Justice Cordy first addressed whether the SJC should decline to rule on the constitutionality of Section 42. The Commonwealth argued that the SJC should leave the matter alone because Lucas had the alternative remedy of a motion to dismiss the criminal complaint, which she was probably going to win because her statements were clearly opinions that fell outside the ambit of the statute. But Judge Cordy pointed out that Mannal had been able to convince the clerk-magistrate to ignore the fact-opinion distinction, and thus had been able to use the criminal process to chill a political opponent’s speech just before an election. “As was the case here, by the time of the probable cause hearing the election may well be over and the damage will be done.” Thus, Section 42 presented a constitutional question that was “capable of repetition yet constantly evading review,” so the SJC would review it.
Defamation and Fraud
The Commonwealth argued that a constitutional analysis was unnecessary because Section 42 punished only fraud and defamation, two categories of speech that are not protected by the First Amendment or by Article 16. However, Judge Cordy found that the statute in fact purported to apply to a broader array of speech that did not fit within either of those causes of action. Fraud requires reliance and harm, but Section 42 did not. Defamation requires a false statement about the plaintiff, but Section 42 would apply to false statements by a candidate about himself or herself. For example, a false claim by a candidate that he was a graduate of Harvard would not be defamatory, but it would violate Section 42.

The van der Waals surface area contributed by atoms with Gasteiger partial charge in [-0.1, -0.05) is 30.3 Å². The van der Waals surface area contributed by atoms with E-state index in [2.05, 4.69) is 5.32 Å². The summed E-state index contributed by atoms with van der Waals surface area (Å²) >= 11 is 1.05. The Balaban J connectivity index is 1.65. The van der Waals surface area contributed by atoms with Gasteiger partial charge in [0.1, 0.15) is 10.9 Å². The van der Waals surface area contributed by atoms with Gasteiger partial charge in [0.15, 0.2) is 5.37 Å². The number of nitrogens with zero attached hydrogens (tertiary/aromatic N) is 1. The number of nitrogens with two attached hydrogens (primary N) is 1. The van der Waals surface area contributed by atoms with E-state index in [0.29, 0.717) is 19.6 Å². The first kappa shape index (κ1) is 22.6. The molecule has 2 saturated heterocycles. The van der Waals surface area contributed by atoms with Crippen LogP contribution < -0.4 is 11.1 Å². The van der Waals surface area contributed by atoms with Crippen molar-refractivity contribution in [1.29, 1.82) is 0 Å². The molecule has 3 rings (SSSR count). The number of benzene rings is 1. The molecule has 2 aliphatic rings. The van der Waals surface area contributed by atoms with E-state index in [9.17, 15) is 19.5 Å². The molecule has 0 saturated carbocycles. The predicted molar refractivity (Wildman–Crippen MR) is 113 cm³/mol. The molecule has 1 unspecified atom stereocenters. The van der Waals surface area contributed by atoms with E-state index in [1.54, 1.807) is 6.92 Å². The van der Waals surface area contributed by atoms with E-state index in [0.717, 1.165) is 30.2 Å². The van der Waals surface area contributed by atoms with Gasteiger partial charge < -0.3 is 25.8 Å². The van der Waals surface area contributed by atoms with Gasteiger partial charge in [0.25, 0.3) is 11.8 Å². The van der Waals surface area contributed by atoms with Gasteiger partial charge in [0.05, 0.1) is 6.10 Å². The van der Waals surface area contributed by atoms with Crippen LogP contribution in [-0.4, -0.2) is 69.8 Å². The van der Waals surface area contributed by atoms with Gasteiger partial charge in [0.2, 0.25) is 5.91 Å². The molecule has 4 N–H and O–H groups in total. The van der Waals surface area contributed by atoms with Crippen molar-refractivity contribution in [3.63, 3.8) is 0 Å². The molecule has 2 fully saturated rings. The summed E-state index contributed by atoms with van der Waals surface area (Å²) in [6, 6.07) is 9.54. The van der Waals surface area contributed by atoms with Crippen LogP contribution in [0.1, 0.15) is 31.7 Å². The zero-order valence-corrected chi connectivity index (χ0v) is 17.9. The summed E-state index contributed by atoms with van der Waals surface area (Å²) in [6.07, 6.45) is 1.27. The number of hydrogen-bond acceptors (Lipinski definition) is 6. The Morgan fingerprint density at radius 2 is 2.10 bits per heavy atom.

The Commonwealth then argued that, even if it was appropriate to conduct a constitutional analysis, Section 42 would pass muster because it was necessary to serve a compelling state interest and was narrowly tailored to achieve that end. Justice Cordy agreed with the Commonwealth that it had a compelling interest in free and fair elections. However, governmental efforts to promote this interest by punishing political speech had an undistinguished and discredited history dating back to the Sedition Act of 1798. The suppression of such speech is rarely the answer. On the contrary, as the U.S. Supreme Court has held, “the remedy for speech that is false is speech that is true.”
Justice Cordy also rejected the Commonwealth’s argument that, because the U.S. Supreme Court’s opinion in Citizens United put so much power into the hands of monied interest groups, mere counter-speech is no longer an effective remedy for political lies. “Regardless of the essential impact of Citizens United on the democratic process,” Justice Cordy wrote, “that decision does not provide any support for reducing the constitutional protection afforded core political speech.”
The Court dismissed the criminal complaint against Lucas, and held that Section 42 was “antagonistic” to free speech principles and therefore invalid. No matter how well intended and how fairly enforced, Section 42 was intolerable because, “as the facts of this case demonstrate . . . the statute may be manipulated easily into a tool for subverting its own justification, i.e., the fairrness and freedom of the electoral process, through the chilling of core political speech.”